Ranchi: Jharkhand was carved out of Bihar on Bhagwan Birsa Munda’s birthday in 2000. The election season has begun and political parties are campaigning with old and new promises. But the policies of the nine governments, all headed by tribal chief ministers in the last 14 years, have widely been perceived as grossly unfair for the tribals- those in charge of Jharkhand’s destinies have done more harm than good to them.
Here are the biggest issues of the tribal state that remain unaddressed even after 14 years of creation of the state.
None of the governments dared to bring a clear policy on domicile fearing loss of votes. When Jharkhand was carved out of Bihar 14 years ago, the tribal locals had a dream to regain their dignity. They had a dream that their aspirations would come to fruition and struggle for self-rule will yield results. The manipulation by Jharkhand’s political class on the domicile policy has led to distrust between the tribal and non-tribal communities.
This state was formed for the welfare of the indigenous tribals. Tribals have their own way of self-rule what one can call rural governance. Panchayats play an important role in such communities so development has to be tribal-centric.
Unfortunately, the methods adopted by governments have been widely considered to be anti-tribal so far. Tribals have been dispossessed of their resources by the state by creating an “illusory perception of development.” Over 7 million people have so far been displaced in Jharkhand in the name of development. Tribals have been the real owners of forests and agricultural lands and giving away their lands to big firms can never be appreciated.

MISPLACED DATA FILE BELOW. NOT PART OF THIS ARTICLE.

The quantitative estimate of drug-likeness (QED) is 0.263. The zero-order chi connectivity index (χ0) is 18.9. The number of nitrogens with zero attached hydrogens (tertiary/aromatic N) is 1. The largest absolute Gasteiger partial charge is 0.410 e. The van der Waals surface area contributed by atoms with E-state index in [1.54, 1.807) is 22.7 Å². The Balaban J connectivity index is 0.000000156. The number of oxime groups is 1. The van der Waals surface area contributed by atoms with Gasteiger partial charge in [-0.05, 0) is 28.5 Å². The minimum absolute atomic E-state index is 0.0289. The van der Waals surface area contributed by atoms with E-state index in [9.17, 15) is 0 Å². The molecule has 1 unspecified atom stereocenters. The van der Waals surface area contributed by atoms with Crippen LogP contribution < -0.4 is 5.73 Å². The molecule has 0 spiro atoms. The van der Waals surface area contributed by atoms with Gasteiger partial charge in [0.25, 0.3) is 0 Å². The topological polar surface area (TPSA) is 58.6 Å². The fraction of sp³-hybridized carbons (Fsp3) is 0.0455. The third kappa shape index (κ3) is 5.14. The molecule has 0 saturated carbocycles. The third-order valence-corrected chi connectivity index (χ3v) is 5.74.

There is loot of natural resources in Jharkhand. It’s the repository of 40 per cent of nation’s minerals but has no clear policies that are acceptable to indigenous tribals as well. From ArcelorMittal, Tata Steel to the Jindal Steel & Power, all have faced massive protests by the locals.
It’s considered that the mineral policy has more to do with profiting large firms. The royalty fixed by the central government for mineral mines is very low, thus benefiting private mining firms than the state.
Language and culture
In the last 14 years, there has been no effort to set up a language academy or an institute for cultural management. Cultural discrimination of tribals by the outsiders, called ‘dikus’, has been one of the major issues among these communities. The indigenous tribes demanded separate statehood to do away with years of injustice.
Political analysts say loss of land would naturally lead to loss of tribal identity. If government bulldozes farms with standing crops to make way for industrialists, it will not solve the purpose of a separate state.
Tribals can’t be called anti-industry or anti-development. They also want development but not at the cost of their rights over natural resources. To avoid unrest, the new government should make a clear stand on displacement and land acquisition.
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